select SMS_R_SYSTEM.ResourceID,SMS_R_SYSTEM.ResourceType,SMS_R_SYSTEM.Name,SMS_R_SYSTEM.SMSUniqueIdentifier,SMS_R_SYSTEM.ResourceDomainORWorkgroup,SMS_R_SYSTEM.Client from SMS_R_System inner join SMS_G_System_OPERATING_SYSTEM on SMS_G_System_OPERATING_SYSTEM.ResourceId = SMS_R_System.ResourceId where (DateDiff(day, SMS_G_System_OPERATING_SYSTEM.InstallDate, GetDate()) < 30)
Recently, I had to uninstall IE9 from a bunch of production machines for a client whose site I am working at. Because of other mitigating circumstances, this had to be done during the day, with notification to the user and without forcing a reboot. After a little bit of digging, I stumbled upon MS article 2579295, and after a little tweaking I was able to create a program with this command:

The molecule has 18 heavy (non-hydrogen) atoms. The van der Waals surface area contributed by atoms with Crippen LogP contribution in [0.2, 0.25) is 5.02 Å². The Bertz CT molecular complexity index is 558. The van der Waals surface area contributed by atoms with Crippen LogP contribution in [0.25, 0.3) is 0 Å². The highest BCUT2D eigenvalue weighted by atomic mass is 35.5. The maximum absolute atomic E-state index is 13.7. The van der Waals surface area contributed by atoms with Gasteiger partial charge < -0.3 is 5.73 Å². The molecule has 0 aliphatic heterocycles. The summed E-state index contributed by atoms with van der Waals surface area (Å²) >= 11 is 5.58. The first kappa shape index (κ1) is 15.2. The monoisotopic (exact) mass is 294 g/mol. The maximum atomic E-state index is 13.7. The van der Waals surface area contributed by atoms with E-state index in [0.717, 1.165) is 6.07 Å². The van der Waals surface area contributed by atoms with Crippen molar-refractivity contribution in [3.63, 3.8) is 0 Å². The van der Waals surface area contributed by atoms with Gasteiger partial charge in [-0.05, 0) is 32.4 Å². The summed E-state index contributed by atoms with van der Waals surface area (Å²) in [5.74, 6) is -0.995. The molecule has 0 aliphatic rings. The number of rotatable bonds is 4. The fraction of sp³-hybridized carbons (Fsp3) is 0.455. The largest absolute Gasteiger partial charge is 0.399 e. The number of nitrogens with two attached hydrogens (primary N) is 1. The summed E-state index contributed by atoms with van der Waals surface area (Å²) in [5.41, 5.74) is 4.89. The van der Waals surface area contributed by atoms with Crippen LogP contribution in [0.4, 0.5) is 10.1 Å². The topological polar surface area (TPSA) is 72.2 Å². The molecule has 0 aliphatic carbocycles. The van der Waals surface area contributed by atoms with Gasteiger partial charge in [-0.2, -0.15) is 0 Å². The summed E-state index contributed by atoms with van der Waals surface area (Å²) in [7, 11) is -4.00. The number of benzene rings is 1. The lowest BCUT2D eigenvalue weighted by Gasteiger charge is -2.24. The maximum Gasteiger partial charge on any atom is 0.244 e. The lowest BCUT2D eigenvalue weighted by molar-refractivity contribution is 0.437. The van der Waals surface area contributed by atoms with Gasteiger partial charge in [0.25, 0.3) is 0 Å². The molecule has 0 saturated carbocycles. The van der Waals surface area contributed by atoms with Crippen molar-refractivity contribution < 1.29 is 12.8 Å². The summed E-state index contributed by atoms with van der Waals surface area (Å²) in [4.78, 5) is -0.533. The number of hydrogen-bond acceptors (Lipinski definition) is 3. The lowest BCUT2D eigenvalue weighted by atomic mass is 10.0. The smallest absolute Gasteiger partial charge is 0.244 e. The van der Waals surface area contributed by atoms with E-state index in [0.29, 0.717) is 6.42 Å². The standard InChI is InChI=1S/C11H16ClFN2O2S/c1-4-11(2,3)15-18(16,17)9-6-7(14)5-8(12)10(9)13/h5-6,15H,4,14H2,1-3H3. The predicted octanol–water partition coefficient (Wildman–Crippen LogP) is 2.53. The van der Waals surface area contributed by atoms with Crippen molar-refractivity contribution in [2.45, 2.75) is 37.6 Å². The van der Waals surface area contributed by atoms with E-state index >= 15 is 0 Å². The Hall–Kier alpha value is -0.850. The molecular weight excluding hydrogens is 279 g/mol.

FORFILES /P %WINDIR%\servicing\Packages /M Microsoft-Windows-InternetExplorer-*9.*.mum /c “cmd /c echo Uninstalling package @fname && start /w pkgmgr /up:@fname /quiet /norestart”
Worked well executed in both a task sequence and as a program. Cheers.
To administer a second or third domain in AD via PowerShell, you’ll need to connect to the other domain thusly:
New-PSDrive -Name ADDriveName -PSProvider ActiveDirectory -Server 'mydomain.com' -root '//RootDSE/'</pre>
This cmdlet will allow you to create the connection as another drive in PowerShell, the same way that the AD: connection is created when you import the AD module. Now, just type Set-Location ADDriveName: and you’re off.